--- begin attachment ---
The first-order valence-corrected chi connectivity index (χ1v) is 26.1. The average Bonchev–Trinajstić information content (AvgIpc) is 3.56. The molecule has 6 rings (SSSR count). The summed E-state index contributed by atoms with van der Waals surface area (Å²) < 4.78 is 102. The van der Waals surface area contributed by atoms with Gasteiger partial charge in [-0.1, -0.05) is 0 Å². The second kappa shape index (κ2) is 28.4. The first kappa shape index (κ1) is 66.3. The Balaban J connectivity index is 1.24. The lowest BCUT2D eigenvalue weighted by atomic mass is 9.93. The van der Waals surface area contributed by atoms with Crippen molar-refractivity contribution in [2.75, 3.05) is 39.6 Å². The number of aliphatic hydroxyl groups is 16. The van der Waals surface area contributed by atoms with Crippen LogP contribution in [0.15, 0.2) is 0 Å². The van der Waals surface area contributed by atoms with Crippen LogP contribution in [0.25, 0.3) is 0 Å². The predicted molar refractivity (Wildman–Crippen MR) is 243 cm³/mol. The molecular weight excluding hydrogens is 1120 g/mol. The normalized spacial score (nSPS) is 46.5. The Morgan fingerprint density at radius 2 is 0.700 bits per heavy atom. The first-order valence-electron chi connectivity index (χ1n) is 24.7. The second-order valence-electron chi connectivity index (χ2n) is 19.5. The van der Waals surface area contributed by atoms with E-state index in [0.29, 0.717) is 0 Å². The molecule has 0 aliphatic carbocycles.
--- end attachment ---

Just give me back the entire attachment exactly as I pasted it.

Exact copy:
The first-order valence-corrected chi connectivity index (χ1v) is 26.1. The average Bonchev–Trinajstić information content (AvgIpc) is 3.56. The molecule has 6 rings (SSSR count). The summed E-state index contributed by atoms with van der Waals surface area (Å²) < 4.78 is 102. The van der Waals surface area contributed by atoms with Gasteiger partial charge in [-0.1, -0.05) is 0 Å². The second kappa shape index (κ2) is 28.4. The first kappa shape index (κ1) is 66.3. The Balaban J connectivity index is 1.24. The lowest BCUT2D eigenvalue weighted by atomic mass is 9.93. The van der Waals surface area contributed by atoms with Crippen molar-refractivity contribution in [2.75, 3.05) is 39.6 Å². The number of aliphatic hydroxyl groups is 16. The van der Waals surface area contributed by atoms with Crippen LogP contribution in [0.15, 0.2) is 0 Å². The van der Waals surface area contributed by atoms with Crippen LogP contribution in [0.25, 0.3) is 0 Å². The predicted molar refractivity (Wildman–Crippen MR) is 243 cm³/mol. The molecular weight excluding hydrogens is 1120 g/mol. The normalized spacial score (nSPS) is 46.5. The Morgan fingerprint density at radius 2 is 0.700 bits per heavy atom. The first-order valence-electron chi connectivity index (χ1n) is 24.7. The second-order valence-electron chi connectivity index (χ2n) is 19.5. The van der Waals surface area contributed by atoms with E-state index in [0.29, 0.717) is 0 Å². The molecule has 0 aliphatic carbocycles.